Welcome to October in Alaska. Even though most of the travelers have gone home, there still are some options to hop in the car (or ride the rails) to see some countryside before the snow flies.
Heading south along Turnagain Arm, the first stop is Alyeska Resort. Of course, the folks at Alyeska are keen on the snow flying sooner rather than later. But right now the tram is shut down. "You can still hike up the mountain," said Ben Napolitano, Alyeska's marketing manager. "Just remember, you have to hike down, too!"
The pool and the spa still are open, though, as well as a couple of restaurants. So the resort is a turn-key getaway. Rooms are going for $99 per night midweek, or $129 per night on the weekends.
If Alyeska's not far enough away from home, keep going to Seward. Although the last sightseeing cruise sails on Sunday, Oct. 15, Seward still is a fun destination. The Alaska SeaLife Center is open year-round. It's always fun to see the sea lions in the giant aquariums too.
Harbor360 Hotel, formerly the Holiday Inn Express, sits right on the water by "J" Dock. Rooms are available for as little as $79 per night between now and December.
If you still want to go kayaking (weather permitting), check in with Monica Cooper Chase at Adventure Sixty North. "Our favorite kayak trip this time of year is out to Bridal Veil Falls," said Chase. "But if the weather isn't cooperating we can set up a trip up to Exit Glacier or something else."
It's always fun to make the drive to Homer — even as the days get shorter. The top of the hill overlooking Homer is usually a photo stop for us — you get a nice view of the spit in the middle of the water and the mountains on the other side of Kachemak Bay.
Land's End Resort at the end of the Homer Spit has a "Getaway Package" for as little as $139, which includes overnight accommodations for two and dinner for two at the restaurant.
The Homer Spit is one of my favorite beach walks. I've seen eagles, seals, otters and even a whale or two while strolling on the beach.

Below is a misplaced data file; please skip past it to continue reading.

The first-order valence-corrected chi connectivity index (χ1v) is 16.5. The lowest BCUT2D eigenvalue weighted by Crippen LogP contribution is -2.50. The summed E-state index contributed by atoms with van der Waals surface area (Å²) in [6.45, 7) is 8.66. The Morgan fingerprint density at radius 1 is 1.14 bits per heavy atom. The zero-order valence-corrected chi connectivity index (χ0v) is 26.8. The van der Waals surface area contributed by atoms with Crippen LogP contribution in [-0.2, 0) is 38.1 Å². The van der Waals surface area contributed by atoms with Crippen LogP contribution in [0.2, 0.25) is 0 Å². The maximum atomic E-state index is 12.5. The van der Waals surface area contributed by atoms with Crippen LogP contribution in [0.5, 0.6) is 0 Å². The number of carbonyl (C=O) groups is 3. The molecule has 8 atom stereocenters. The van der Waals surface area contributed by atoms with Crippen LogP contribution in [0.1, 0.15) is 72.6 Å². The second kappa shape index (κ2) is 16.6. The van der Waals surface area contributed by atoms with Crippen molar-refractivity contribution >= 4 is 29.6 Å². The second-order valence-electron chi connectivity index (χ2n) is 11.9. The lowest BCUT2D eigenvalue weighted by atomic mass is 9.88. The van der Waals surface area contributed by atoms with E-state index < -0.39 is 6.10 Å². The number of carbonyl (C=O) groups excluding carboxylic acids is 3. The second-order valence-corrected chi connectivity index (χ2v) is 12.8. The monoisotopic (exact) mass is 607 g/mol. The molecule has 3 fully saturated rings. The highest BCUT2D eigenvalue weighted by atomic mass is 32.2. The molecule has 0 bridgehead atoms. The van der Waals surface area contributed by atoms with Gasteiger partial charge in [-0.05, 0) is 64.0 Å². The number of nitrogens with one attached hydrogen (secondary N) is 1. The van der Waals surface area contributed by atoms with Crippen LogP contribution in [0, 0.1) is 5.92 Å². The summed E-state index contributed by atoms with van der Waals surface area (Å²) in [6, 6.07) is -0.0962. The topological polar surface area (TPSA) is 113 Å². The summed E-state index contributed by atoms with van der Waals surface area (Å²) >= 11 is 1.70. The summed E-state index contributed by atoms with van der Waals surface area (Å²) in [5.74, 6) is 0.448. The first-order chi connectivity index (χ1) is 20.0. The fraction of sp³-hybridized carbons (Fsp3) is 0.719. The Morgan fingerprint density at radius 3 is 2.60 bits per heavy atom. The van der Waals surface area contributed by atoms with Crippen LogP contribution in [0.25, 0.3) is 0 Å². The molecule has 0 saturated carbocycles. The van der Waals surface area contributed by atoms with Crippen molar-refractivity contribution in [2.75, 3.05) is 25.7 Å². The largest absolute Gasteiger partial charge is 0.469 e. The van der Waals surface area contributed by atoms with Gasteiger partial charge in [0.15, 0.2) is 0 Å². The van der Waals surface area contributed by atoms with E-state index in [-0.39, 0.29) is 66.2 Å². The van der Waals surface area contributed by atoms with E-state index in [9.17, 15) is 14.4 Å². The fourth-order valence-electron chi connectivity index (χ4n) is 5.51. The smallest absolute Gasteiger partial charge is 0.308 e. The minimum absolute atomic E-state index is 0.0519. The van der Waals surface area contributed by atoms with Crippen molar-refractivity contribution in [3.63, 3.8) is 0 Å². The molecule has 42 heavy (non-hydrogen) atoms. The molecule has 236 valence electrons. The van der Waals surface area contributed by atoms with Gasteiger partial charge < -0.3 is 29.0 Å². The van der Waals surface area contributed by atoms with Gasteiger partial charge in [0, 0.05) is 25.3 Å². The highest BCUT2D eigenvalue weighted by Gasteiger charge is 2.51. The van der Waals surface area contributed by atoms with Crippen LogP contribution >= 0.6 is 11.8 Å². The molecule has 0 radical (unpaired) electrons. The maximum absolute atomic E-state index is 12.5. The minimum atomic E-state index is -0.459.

You also can head north from Anchorage for some fun getaways.
All of the big hotels around Talkeetna are closed for the winter. But right downtown on Main Street, the Talkeetna Roadhouse stays open all year. Stop in any day of the week for a delicious breakfast. Or "non-breakfast," which is how innkeeper Trisha Costello categorizes all of the other menu offerings.
Each weekend during the winter, the Roadhouse offers pie-making classes. For the $75 fee, you get an apron, a pie, some recipe cards and a couple of extra goodies to remind you of the class. Of course, you also get to make your own pie.
If you want to stay the night, the cost for a room is about $80 for two people. There are several different room types, though. If you don't want to drive up to Talkeetna, you can take the Alaska Railroad. The railroad's winter schedule lines up nicely with the class schedule. You can travel north on Saturday, arriving in time for your class. Then, the next day, ride the train back in the afternoon. Breakfast is not included in the package price of $265 per person. But you don't want to miss it!
The train ride doesn't end in Talkeetna, of course. You can ride the rails all the way to Fairbanks on the Aurora Train each Saturday. And Fairbanks already is in the middle of its aurora-viewing season. There are daytrips (well, "night trips") to take you away from the city lights so you can see the aurora borealis. Two companies, 1st Alaska Outdoor School and Northern Alaska Tour Company offer a variety of trips around Fairbanks for aurora-watchers.
Another popular option in Fairbanks is to pick up a car and drive out to Chena Hot Springs Resort. In addition to the hot springs, the resort has a yurt set up on top of a hill for aurora viewing.
Starting Nov. 1, Borealis Basecamp will offer accommodations in private domes with clear roofs. That way, you'll be able to sleep under the moon, the stars or the northern lights. I haven't seen the domes yet, but the pictures are compelling. The domes are set up about 30 miles outside of Fairbanks.
The way the railroad's schedule is set up, it's difficult ride both ways. You'd end up spending the night in Fairbanks, then waking up early to take the southbound train back to Anchorage. And while I love the train, one 12-hour rail trip during a weekend is enough. Go ahead and fly back home on Ravn or Alaska Air!
So pick which direction you want to drive, and plan your next fall adventure right here in Alaska!
Scott McMurren is an Anchorage-based marketing consultant, serving clients in the transportation, hospitality, media and specialty destination sectors, among others. Contact him by email at email@example.com. You can follow him on Twitter (@alaskatravelGRM) and alaskatravelgram.com. For more information, visit alaskatravelgram.com/about.